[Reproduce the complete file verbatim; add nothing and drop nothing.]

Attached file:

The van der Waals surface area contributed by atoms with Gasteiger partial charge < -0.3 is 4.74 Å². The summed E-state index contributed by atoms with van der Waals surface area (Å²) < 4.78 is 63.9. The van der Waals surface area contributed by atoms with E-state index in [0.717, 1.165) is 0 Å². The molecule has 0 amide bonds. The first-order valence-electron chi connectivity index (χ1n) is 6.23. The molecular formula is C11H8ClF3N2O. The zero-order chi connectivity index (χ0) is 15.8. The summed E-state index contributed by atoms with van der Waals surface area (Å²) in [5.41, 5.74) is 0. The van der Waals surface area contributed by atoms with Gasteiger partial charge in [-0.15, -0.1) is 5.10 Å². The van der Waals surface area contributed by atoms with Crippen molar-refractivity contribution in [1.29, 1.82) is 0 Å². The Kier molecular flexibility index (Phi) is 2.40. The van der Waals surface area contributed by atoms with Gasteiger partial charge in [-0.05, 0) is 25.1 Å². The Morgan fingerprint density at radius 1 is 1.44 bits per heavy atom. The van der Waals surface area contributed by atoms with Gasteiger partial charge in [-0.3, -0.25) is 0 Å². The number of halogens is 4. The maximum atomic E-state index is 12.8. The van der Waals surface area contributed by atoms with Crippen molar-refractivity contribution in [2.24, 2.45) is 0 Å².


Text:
The van der Waals surface area contributed by atoms with Gasteiger partial charge < -0.3 is 4.74 Å². The summed E-state index contributed by atoms with van der Waals surface area (Å²) < 4.78 is 63.9. The van der Waals surface area contributed by atoms with E-state index in [0.717, 1.165) is 0 Å². The molecule has 0 amide bonds. The first-order valence-electron chi connectivity index (χ1n) is 6.23. The molecular formula is C11H8ClF3N2O. The zero-order chi connectivity index (χ0) is 15.8. The summed E-state index contributed by atoms with van der Waals surface area (Å²) in [5.41, 5.74) is 0. The van der Waals surface area contributed by atoms with Gasteiger partial charge in [-0.15, -0.1) is 5.10 Å². The van der Waals surface area contributed by atoms with Crippen molar-refractivity contribution in [1.29, 1.82) is 0 Å². The Kier molecular flexibility index (Phi) is 2.40. The van der Waals surface area contributed by atoms with Gasteiger partial charge in [-0.05, 0) is 25.1 Å². The Morgan fingerprint density at radius 1 is 1.44 bits per heavy atom. The van der Waals surface area contributed by atoms with Gasteiger partial charge in [-0.3, -0.25) is 0 Å². The number of halogens is 4. The maximum atomic E-state index is 12.8. The van der Waals surface area contributed by atoms with Crippen molar-refractivity contribution in [2.24, 2.45) is 0 Å².